The Nero 6 weekend: From video to Vision
With the release of Nero Burning ROM 6 Ahead Software brings a wide variety of accessories for Nero users to use. One of those accessories is the NeroVision Express video producer.
NeroVision Express 2
NeroVision Express 2, like all the Nero 6 components, is accessed via the Nero StartSmart launcher. All the NeroVision related selections are grouped in the Photo and Video section.
For CD-media you have the option to make a Video CD, Super Video CD, miniDVD, or a Slideshow on either VCD or SVCD.
There's also a selection of different DVD profiles available -- regular DVD-Video, DVD Slideshow, and DVD+VR. DVD+VR is a DVD-Video disc created on DVD+RW. It can be freely modified after burning, which means that it is possible to add or remove videos, edit the chapter points, or even create new menus without starting from scratch.
Video from a capture device, such as DV camera or a video capture card, can also be recorded on hard disk using NeroVision Express. There are templates for each disc format with selectable bitrates (either from pre-defined values, such as "High quality" or "Standard play", or freely customized).
The most interesting feature is the Make Movie, using which is possible to compile a VCD, SVCD, miniDVD or DVD from a variety of sources. Regardles of the destination type, the discs are produced in the same manner using a wizard-interface.
After choosing the type of disc to create, a project content view comes up. Content can be captured directly from a video device or it can be added from a supported video file on hard disk (AVI, MPEG, DV, DVD VOB, and VCD DAT are currently supported). A still-picture slideshow, with background music, can be created with a wizard interface. Several video clips can be combined using the Make New Movie wizard.
The movie editor features a linear timeline similar to e.g. Adobe Premiere. NeroVision Express is nowhere near Premiere, of course, but the user interface is very easy to learn and master. After adding video and audio assets to the media folder, they can be dragged and dropped to the timeline. On the timeline video clips can be adjusted by cutting out unwanted parts, and by adding effects.
Video filters, text effects, and transitions are extremely easy to add. Just drag and drop the effect, adjust the length, and edit the properties. There are numerous effects to be used, and the real-time preview displays them like a charm.
The one confusing bit about the video editor are the audio "tracks". Even though they might suggest that you can add more than one audio track on a DVD, that isn't the case -- the audio tracks will be mixed with the audio track from the video file (if any), so it's suitable for e.g. adding background music to a video. WAV, MP3, and MP4 audio files can be imported.
NeroVision Express is clearly designed with home video editing in mind, since it also includes a built-in audio recorder, which can be used to add voice commentary to the video.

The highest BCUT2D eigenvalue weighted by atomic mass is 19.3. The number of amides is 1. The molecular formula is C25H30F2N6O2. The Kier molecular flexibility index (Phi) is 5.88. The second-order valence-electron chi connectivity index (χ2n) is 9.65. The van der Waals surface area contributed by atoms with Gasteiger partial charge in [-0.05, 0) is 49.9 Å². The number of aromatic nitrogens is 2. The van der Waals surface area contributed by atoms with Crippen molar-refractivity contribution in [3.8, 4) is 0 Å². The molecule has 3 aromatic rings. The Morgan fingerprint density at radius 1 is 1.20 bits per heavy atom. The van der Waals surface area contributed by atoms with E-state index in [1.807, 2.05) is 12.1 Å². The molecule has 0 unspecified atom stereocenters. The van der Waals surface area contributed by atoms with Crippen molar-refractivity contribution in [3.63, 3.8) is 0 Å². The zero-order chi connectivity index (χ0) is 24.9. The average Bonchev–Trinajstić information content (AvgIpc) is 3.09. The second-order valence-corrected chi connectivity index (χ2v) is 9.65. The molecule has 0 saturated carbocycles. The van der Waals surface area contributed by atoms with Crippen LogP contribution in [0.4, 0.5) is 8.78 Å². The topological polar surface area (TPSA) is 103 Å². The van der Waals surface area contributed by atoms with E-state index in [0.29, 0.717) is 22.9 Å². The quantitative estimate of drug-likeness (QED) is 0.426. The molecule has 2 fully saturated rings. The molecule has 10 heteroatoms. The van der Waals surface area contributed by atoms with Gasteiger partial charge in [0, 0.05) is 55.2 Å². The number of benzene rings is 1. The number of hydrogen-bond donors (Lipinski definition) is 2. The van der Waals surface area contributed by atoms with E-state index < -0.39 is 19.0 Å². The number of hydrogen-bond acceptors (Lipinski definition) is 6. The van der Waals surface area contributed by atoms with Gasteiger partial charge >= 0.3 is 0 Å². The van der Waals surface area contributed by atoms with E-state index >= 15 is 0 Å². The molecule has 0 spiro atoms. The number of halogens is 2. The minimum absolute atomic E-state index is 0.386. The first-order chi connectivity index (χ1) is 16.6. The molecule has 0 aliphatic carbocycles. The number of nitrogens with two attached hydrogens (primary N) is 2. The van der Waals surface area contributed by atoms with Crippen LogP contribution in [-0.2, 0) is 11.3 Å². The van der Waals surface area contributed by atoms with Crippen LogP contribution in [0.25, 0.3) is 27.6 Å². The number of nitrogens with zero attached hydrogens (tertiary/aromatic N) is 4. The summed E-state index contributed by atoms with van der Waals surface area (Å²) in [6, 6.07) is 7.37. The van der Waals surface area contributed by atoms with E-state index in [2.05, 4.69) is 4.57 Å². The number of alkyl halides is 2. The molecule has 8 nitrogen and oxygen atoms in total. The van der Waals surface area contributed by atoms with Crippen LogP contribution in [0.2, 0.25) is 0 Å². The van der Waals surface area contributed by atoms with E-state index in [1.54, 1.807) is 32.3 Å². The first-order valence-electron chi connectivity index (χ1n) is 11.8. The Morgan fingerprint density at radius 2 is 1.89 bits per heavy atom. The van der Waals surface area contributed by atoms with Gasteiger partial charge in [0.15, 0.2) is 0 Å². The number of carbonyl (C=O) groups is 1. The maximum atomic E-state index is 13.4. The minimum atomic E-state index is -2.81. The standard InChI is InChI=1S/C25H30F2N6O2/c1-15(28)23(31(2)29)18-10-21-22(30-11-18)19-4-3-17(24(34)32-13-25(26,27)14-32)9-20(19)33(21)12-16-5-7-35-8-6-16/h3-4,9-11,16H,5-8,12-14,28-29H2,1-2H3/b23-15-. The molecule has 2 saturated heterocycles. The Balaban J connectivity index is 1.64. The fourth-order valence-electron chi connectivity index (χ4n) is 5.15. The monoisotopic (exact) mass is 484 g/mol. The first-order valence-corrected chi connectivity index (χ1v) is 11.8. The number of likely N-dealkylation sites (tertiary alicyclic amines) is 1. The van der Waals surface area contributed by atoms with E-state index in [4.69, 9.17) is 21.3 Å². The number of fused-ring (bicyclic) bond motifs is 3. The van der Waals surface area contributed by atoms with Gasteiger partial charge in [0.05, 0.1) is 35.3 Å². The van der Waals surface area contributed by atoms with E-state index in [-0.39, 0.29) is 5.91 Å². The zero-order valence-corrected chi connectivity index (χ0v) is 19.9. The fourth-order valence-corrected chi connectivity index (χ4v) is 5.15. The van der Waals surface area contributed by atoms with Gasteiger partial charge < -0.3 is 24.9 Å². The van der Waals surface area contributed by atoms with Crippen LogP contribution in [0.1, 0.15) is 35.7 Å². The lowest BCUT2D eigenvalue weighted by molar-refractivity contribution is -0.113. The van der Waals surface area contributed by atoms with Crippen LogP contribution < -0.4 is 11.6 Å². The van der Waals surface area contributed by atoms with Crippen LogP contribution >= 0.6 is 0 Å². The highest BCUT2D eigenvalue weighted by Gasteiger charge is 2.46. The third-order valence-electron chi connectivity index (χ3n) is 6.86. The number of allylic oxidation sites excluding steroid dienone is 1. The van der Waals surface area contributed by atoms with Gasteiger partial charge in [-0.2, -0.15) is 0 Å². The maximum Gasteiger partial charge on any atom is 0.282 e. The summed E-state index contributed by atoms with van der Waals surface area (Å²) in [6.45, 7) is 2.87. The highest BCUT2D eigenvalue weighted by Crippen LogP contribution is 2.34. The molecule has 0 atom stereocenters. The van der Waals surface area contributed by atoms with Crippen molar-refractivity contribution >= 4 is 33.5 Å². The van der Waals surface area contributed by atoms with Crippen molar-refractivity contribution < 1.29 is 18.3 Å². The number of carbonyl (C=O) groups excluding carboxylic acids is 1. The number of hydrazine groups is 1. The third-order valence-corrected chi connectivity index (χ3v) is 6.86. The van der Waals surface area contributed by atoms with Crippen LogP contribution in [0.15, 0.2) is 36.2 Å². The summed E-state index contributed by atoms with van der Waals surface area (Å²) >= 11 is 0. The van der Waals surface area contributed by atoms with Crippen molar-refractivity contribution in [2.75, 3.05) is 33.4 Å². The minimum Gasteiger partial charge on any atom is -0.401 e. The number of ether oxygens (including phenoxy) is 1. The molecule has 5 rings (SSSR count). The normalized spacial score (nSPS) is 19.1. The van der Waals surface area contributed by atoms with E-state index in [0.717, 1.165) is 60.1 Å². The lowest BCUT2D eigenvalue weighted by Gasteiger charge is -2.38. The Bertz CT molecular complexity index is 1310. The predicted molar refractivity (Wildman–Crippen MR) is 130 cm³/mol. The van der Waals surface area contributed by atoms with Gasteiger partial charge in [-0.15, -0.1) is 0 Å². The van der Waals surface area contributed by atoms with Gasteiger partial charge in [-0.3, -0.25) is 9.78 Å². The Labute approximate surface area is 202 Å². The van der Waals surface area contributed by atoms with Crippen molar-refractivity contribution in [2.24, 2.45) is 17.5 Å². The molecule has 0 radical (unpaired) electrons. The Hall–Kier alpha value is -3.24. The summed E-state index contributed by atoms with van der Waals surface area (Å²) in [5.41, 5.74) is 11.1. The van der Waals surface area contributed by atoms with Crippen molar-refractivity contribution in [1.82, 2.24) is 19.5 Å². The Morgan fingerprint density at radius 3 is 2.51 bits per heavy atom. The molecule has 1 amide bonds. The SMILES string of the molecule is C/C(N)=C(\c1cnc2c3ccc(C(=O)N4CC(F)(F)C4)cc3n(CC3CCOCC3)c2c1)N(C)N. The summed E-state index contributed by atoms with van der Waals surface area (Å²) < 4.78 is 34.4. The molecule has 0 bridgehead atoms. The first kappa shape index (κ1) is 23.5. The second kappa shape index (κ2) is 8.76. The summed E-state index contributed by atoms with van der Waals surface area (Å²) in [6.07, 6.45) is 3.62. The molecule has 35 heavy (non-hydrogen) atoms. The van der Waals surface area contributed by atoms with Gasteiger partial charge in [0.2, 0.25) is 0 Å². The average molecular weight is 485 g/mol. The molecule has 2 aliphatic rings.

When a video title has been created it can be split into chapters. Everyone having used a DVD, or Nero 5's VCD features for that matter, is familiar with chapter points. In addition to letting the user create chapter breaks manually, NeroVision Express also has an automatic chapter detection feature.
The project is tied together by adding a menu to it. There's a number of pre-defined templates to choose from (if installed), and they can be all quite freely adjusted. Animating the menu thumbnails adds a nice touch to the menu, as well as adding a background music.
The menu preview displays the menus exactly as they will show up on a stand-alone player. Not only the menus, but the video files as well can be previewed.
Burning the ROM
Before burning, NeroVision Express lets you make final adjustments to the project. You can choose to burn directly on CD/DVD, or write the files on hard disk for later use, if you're creating a DVD. It is also possible to adjust the video bitrates and aspect ratio (4:3 or 16:9) before burning through video options. Hitting burn will first render the menu video, as well as the content video, so at this point is good to go and have a pot of coffee.
NeroVision Express 2 is very easy and straightforward to use, and feels like a winner application for people looking for a easy way to publish their home videos. However it's not the way to go with pre-mastered video content. For some reason all video files are transcoded -- even if they were correctly formatted to start with. This behaviour was experienced with MPEG-1 VCD, MPEG-2 SVCD, and MPEG-2 DVD content. Obviously this causes loss in video quality, and takes tons of extra time. On the other hand, NeroVision Express 2 is not intended for VCD/SVCD/DVD authoring, so this isn't really a problem.
Rendering a 54 minute video with a few effects on an AMD Athlon XP 1700+, 512MB took roughly two hours at the highest quality setting (9716kbps). Compressing from an interlaced 8Mbps MPEG-2 stream produced a fairly good video. The quality wasn't top notch, but that's probably due to the nature and poorish quality of the source video.
Overall the software has alot of Ahead-feel to it. It's very solid, and clearly designed from the user's point of view, so it's accessible to everyone.
Written by: Jari Ketola